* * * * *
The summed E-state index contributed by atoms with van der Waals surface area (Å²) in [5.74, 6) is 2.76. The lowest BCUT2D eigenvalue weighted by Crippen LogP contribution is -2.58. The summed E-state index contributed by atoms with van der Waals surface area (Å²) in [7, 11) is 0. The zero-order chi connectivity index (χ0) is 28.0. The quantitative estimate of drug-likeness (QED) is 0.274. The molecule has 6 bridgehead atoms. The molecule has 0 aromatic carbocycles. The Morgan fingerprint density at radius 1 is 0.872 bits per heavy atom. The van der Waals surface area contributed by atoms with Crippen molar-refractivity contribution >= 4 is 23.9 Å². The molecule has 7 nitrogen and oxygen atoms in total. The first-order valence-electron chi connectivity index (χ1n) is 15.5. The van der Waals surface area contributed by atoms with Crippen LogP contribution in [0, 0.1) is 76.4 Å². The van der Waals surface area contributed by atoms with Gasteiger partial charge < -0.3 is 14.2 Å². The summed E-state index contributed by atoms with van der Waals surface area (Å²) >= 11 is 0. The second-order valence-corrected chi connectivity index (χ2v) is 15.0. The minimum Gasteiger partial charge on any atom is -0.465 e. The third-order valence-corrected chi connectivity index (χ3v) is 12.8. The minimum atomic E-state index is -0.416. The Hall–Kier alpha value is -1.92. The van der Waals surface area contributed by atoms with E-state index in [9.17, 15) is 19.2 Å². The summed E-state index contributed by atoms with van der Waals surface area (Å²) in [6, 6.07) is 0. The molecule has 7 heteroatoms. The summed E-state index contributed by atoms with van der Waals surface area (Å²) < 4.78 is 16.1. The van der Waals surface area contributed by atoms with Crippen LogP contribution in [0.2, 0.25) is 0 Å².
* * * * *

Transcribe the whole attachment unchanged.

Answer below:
The summed E-state index contributed by atoms with van der Waals surface area (Å²) in [5.74, 6) is 2.76. The lowest BCUT2D eigenvalue weighted by Crippen LogP contribution is -2.58. The summed E-state index contributed by atoms with van der Waals surface area (Å²) in [7, 11) is 0. The zero-order chi connectivity index (χ0) is 28.0. The quantitative estimate of drug-likeness (QED) is 0.274. The molecule has 6 bridgehead atoms. The molecule has 0 aromatic carbocycles. The Morgan fingerprint density at radius 1 is 0.872 bits per heavy atom. The van der Waals surface area contributed by atoms with Crippen molar-refractivity contribution >= 4 is 23.9 Å². The molecule has 7 nitrogen and oxygen atoms in total. The first-order valence-electron chi connectivity index (χ1n) is 15.5. The van der Waals surface area contributed by atoms with Crippen LogP contribution in [0, 0.1) is 76.4 Å². The van der Waals surface area contributed by atoms with Gasteiger partial charge < -0.3 is 14.2 Å². The summed E-state index contributed by atoms with van der Waals surface area (Å²) >= 11 is 0. The second-order valence-corrected chi connectivity index (χ2v) is 15.0. The minimum Gasteiger partial charge on any atom is -0.465 e. The third-order valence-corrected chi connectivity index (χ3v) is 12.8. The minimum atomic E-state index is -0.416. The Hall–Kier alpha value is -1.92. The van der Waals surface area contributed by atoms with E-state index in [9.17, 15) is 19.2 Å². The summed E-state index contributed by atoms with van der Waals surface area (Å²) in [6, 6.07) is 0. The molecule has 7 heteroatoms. The summed E-state index contributed by atoms with van der Waals surface area (Å²) < 4.78 is 16.1. The van der Waals surface area contributed by atoms with Crippen LogP contribution in [0.2, 0.25) is 0 Å².